He also suffered and died to absorb the wrath of God. If God were not just, there would be no demand for His Son to suffer and die. And if God were not loving, there would be no willingness for His Son to suffer and die. But God is both just and loving. At the cross, God lovingly met His own demand for justice. We have sinned against and have offended God. So a just and loving God sent Jesus as the substitute for us. God's wrath that should have been placed on us was placed on Him.
Conventional wisdom says that God "grades on the curve." In other words, if our good deeds outweigh our bad deeds, then we're OK. But that's neither biblical nor true. If we are saved from the consequences of our bad deeds, it will not be because they weighed less than our good deeds. Salvation isn't attained by balancing records. It is only acquired by canceling records! This is why Jesus suffered and died for us. Colossians 2:13–14 says, "He forgave us all our sins, having canceled the written code, with its regulations, that was used against us and that stood opposed to us; he took it away, nailing it to the cross" (NIV).
Finally, Jesus suffered and died to provide our forgiveness and justification. "Since we have now been justified by his blood, how much more shall we be saved from God's wrath through him" (Romans 5:9 NIV).
Justification is a word that has basically lost its meaning to most people today. But it is powerful, meaningful word that the Bible often uses to describe what God has done for the person who puts their faith in Him.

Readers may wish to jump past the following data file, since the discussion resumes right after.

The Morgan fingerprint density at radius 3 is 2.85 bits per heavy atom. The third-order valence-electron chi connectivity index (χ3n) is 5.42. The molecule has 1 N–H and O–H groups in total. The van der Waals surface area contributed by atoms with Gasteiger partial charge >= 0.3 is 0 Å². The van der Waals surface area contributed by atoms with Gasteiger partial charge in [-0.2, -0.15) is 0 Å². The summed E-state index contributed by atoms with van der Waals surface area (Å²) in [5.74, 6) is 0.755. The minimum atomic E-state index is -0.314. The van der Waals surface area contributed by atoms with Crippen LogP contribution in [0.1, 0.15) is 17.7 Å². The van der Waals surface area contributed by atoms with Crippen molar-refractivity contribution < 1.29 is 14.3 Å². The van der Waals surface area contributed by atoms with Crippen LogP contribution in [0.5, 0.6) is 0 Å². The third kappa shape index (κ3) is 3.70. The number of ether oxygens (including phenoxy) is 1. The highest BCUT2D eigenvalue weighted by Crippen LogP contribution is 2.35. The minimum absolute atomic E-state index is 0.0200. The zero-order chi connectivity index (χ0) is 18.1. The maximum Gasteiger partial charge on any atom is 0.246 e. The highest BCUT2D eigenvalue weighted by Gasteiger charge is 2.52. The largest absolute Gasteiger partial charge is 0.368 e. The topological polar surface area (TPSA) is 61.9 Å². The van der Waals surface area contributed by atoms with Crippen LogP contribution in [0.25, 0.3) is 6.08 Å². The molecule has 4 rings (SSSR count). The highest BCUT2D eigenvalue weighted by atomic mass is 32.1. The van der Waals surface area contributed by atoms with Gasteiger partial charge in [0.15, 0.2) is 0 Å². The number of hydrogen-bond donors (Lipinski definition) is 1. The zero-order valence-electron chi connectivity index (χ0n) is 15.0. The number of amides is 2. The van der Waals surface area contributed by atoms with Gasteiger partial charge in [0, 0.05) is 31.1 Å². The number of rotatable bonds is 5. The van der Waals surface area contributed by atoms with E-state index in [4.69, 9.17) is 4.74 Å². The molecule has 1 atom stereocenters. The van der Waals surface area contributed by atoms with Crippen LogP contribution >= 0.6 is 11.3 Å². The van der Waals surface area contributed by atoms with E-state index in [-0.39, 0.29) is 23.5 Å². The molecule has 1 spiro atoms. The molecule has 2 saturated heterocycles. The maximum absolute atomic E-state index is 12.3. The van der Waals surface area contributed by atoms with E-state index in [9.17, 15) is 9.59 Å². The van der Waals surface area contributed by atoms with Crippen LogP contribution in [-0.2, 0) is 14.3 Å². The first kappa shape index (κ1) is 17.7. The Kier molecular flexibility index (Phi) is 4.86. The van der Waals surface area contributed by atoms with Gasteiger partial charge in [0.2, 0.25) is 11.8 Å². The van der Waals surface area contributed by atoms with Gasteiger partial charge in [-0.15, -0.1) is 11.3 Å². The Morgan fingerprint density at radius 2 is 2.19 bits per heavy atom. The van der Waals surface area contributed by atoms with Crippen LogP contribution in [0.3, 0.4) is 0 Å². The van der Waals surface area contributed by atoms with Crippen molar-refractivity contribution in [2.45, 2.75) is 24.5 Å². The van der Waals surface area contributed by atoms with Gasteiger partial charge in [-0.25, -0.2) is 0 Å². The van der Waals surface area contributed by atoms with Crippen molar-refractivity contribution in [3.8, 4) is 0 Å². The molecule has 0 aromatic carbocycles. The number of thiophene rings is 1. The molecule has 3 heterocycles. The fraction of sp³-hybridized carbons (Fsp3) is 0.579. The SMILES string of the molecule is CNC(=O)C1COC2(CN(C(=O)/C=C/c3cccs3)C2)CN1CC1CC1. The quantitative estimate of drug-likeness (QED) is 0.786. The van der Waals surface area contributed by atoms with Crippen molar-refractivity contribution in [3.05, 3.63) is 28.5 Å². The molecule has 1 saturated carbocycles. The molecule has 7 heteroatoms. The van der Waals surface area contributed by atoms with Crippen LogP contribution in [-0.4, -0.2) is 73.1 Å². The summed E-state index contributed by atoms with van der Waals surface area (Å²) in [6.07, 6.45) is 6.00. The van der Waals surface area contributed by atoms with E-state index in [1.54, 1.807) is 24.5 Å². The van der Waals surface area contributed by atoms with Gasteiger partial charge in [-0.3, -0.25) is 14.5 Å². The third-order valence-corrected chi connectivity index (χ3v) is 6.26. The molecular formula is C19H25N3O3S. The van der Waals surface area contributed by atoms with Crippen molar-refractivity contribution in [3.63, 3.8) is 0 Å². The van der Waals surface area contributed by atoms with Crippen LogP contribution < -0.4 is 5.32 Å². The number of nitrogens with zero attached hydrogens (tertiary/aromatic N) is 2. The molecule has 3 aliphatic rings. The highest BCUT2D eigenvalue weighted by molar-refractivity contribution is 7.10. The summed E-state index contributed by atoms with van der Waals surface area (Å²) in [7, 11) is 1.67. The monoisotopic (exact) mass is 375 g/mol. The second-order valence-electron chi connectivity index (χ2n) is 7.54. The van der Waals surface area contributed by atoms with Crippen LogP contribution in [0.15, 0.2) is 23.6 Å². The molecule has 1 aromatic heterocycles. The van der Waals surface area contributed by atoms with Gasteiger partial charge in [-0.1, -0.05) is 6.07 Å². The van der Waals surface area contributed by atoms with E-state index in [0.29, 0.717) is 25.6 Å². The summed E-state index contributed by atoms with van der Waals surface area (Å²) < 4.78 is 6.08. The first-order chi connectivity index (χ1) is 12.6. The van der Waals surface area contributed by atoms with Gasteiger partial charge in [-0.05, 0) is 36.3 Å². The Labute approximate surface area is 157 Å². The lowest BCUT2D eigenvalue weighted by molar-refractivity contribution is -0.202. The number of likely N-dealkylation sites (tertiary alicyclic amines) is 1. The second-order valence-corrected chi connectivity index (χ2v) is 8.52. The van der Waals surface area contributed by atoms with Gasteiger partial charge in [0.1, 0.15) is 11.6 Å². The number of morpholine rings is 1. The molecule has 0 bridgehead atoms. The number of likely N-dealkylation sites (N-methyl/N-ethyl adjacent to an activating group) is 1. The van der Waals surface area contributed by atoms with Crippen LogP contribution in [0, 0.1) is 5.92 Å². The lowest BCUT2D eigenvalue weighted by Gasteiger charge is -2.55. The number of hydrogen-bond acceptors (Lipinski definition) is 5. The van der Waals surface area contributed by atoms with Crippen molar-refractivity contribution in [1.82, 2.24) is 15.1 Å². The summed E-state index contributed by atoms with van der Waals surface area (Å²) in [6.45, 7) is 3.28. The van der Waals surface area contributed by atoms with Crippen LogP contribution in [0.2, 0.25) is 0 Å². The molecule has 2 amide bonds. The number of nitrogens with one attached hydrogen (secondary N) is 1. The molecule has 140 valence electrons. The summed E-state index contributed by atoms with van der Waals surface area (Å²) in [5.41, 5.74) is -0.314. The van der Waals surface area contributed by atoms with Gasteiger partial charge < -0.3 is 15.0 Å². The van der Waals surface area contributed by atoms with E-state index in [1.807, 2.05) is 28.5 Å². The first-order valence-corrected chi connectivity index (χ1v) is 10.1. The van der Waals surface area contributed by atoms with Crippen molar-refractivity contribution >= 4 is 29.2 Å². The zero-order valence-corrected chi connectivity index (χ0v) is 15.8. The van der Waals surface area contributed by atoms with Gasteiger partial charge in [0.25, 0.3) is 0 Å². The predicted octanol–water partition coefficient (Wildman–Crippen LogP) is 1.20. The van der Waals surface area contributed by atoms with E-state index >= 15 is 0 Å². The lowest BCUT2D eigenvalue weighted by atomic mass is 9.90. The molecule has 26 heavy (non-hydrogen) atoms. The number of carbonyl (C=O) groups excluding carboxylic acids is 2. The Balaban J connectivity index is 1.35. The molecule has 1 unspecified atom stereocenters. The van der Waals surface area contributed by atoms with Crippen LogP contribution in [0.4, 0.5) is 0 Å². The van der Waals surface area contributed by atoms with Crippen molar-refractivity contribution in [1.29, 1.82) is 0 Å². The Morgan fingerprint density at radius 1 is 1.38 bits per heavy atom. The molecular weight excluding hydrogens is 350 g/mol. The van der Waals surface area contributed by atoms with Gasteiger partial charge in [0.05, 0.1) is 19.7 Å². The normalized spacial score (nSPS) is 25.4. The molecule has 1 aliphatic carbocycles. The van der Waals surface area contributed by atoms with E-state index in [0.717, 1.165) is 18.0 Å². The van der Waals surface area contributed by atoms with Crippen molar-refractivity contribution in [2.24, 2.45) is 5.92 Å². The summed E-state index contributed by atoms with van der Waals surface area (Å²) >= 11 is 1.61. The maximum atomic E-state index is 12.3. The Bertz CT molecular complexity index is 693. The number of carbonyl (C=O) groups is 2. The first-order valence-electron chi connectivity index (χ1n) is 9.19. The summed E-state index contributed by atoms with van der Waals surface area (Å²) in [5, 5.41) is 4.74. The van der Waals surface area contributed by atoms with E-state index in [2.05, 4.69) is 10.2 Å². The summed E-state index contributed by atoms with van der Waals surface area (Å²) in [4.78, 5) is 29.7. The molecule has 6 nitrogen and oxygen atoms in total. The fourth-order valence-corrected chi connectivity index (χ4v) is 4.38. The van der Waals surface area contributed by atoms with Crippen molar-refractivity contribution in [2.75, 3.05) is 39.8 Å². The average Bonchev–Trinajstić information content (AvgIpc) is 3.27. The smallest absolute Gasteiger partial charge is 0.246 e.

To be justified means to be forgiven of the wrongs we have done. In a legal sense, it means, "just as if it never happened."
So, God not only forgives you of your debt, He also forgets what you have done. God says, "Their sins and their lawless deeds I will remember no more" (Hebrews 10:17 NKJV).
One other thing about justification—it balances the spiritual and moral balance for us.
Imagine being in debt for $10 million. You charged yourself into oblivion, and there was no conceivable way to pay back those debts. In fact, you have exactly $10.34 in your checking account. Now, imagine an anonymous billionaire heard about your situation and was in an especially good mood that day and said, "I'm going to pay off your debts." And then he pays off your debt of $10 million.
You would say, "Thank you so much! I can't believe that I'm now debt-free!"
But wait, there's more, as they say in those infomercials on TV.
Then your new billionaire buddy says, "I think you ought to go down and check your account balance."
So you go down to your local ATM and check your balance. And then you see it: $20 million! Not only did he forgive you of a debt of $10 million and pay it for you, but he also put $20 million in your account!
Think about that for a moment. And then think about the fact that what God did for you is infinitely greater. He forgave you of all of your sin, and He placed the righteousness of Jesus Christ into your spiritual bank account. Now that's a lot to be thankful for. And it came as a result of God's most painful moment—upon the cross.
So, the next time you see someone wearing a cross, even if to them it's only a fashion accessory, remember, it means a lot more to you.
This article is excerpted from Greg's forthcoming Baker book called Walking With Jesus.